New York Times entertainment reporters Brooks Barnes and Michael Cieply reviewed the year at the box office on Monday, another record year of almost $11 billion spent on movie tickets.
The top five grossing movies were all sequels (or in the case of “Monsters University,” a prequel), but the article got a little weird when they called it a “tough year for the good-behavior watchdogs of popular culture,” but only talked about scenes with smoking and guns!
Others can comment on the entirely of the Sunday New York Times story by Serge F. Kovaleski and Brooks Barnes (used in Monday's print edition) about Nakoula Basseley Nakoula, the maker of the infamous "Innocence of Muslims" YouTube trailer the authors characterize as a "film" a dozen times in their write-up. Nakoula has now been in jail for two months.
I'm only going to comment on the following two sentences from the writeup which follow the jump:
Taking a strange, hostile stand toward free expression, the journalists at the New York Times assumed an amateurish YouTube video sparked deadly riots in the Muslim world, and asked the imprisoned director if he had any regrets for making the movie.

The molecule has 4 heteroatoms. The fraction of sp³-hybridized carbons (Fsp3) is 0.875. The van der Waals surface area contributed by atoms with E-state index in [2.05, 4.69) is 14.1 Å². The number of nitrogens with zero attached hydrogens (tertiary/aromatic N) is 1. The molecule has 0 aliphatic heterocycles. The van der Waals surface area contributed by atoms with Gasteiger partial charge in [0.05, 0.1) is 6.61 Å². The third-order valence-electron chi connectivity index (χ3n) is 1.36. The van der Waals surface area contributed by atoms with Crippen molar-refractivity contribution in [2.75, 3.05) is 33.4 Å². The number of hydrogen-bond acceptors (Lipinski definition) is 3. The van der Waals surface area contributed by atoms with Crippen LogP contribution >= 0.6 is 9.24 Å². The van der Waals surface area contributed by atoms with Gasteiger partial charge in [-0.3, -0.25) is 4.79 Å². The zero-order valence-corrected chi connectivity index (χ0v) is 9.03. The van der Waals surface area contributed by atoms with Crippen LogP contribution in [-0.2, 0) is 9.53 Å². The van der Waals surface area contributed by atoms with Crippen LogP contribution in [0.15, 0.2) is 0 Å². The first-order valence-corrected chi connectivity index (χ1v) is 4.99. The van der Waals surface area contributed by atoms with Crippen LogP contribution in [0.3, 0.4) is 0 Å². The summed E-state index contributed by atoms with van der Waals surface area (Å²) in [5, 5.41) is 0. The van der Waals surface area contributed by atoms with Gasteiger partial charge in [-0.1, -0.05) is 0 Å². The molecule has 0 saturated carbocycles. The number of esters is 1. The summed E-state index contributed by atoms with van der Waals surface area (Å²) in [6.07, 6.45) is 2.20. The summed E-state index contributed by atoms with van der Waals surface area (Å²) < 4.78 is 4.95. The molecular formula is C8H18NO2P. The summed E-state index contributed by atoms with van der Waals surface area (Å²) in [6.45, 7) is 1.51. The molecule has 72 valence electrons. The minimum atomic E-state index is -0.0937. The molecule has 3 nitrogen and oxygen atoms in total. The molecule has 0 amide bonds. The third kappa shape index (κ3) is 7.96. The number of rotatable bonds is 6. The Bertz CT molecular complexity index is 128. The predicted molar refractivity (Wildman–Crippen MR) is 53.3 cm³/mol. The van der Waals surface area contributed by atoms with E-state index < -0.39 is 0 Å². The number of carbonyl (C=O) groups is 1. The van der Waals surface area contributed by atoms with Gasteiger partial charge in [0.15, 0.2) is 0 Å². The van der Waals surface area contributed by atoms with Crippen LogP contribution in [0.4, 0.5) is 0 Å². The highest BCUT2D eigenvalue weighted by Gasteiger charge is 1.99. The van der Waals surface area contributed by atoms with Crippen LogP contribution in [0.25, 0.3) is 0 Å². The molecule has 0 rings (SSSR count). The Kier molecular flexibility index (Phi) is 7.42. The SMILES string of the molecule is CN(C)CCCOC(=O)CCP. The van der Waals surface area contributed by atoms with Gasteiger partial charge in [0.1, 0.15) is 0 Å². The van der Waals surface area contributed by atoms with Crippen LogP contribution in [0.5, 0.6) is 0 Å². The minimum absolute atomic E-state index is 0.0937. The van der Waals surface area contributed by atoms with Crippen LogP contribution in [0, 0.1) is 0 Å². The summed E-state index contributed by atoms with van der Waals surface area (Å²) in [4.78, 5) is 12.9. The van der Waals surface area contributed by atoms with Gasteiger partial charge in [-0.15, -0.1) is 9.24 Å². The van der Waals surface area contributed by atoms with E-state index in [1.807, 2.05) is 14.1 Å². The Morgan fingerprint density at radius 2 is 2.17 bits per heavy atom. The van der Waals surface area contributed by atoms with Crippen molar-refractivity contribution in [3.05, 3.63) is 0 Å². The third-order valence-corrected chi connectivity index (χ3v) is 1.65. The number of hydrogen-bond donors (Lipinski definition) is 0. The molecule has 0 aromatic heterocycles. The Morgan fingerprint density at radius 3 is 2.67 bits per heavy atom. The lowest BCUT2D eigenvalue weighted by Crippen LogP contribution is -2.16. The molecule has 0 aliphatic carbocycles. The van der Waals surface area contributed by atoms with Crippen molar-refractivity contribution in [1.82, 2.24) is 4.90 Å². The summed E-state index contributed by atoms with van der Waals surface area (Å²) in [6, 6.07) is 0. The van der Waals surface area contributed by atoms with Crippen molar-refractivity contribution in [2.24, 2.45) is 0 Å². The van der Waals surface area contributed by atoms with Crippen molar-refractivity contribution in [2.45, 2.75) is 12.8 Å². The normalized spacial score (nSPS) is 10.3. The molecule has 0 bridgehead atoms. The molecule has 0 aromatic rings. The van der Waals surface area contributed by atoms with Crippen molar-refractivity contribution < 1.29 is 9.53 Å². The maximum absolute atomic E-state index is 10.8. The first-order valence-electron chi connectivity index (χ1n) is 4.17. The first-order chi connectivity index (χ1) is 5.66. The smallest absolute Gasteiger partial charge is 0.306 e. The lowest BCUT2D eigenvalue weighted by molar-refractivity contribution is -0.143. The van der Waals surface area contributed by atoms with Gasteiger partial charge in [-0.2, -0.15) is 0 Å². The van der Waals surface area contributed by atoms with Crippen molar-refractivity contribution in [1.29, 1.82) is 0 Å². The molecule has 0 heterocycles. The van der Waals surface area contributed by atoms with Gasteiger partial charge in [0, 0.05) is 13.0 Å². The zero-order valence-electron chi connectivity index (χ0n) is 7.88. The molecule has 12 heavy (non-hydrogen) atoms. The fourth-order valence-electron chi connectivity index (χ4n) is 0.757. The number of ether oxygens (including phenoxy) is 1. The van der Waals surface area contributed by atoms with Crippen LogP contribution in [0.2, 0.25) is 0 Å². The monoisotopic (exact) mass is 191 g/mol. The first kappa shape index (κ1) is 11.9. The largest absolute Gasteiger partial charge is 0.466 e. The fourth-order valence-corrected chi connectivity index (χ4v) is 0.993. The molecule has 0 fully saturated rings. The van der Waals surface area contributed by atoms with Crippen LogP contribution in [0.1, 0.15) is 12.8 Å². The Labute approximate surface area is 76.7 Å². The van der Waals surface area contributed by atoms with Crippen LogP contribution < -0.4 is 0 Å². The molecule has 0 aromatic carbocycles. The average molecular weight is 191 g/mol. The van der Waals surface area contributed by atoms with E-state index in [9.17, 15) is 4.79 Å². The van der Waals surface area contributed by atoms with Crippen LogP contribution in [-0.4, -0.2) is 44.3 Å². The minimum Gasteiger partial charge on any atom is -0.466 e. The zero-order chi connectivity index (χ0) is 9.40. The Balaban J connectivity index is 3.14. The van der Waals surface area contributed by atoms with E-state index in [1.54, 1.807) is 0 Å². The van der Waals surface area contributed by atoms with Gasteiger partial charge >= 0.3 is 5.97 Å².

Monday's front-page report from Los Angeles came from Serge Kovaleski and Brooks Barnes and appeared in print under the guilt-assuming headline "From Man Who Insulted Muhammad, No Regret." The headline on the front of nytimes.com: "After Fueling Deadly Protests, No Regret."
Appearing on the front of the New York Times Arts section Tuesday interviewing Pixar founder and “Cars 2” director John Lasseter, Hollywood reporter Brooks Barnes indulged in his preoccupation with political correctness on screen and in movie studios: “It Wasn’t a Wreck, Not Really.”
The "wreck" in question was the critical opprobrium foisted upon the "Cars" sequel, which Lasseter directed. He defended the movie, the only true critical flop from the innovative animated movie studio. But Barnes wanted to talk quotas.
The New York Times certainly doesn’t have dazzled stars in its eyes when it writes about Mel Gibson. What could have been a standard weekend-box-office-receipts piece by Brooks Barnes on Monday sounded like an attack piece:
LOS ANGELES - And the blue money just keeps rolling in.
The much-hyped return to the multiplex of Mel Gibson, whose drunken and anti-Semitic outburst in 2006 turned him into a Hollywood pariah, proved no threat to James Cameron's "Avatar," which was No. 1 at the weekend box office for the seventh weekend in a row and passed the $2 billion mark globally.
Two sentences later, Barnes added:
Heading into the weekend, box office analysts were unsure what to expect from Mr. Gibson's crime thriller "Edge of Darkness." Had moviegoers forgotten his rant and the subsequent tabloid brush fire? Many people in the movie business still harbor raw feelings about it.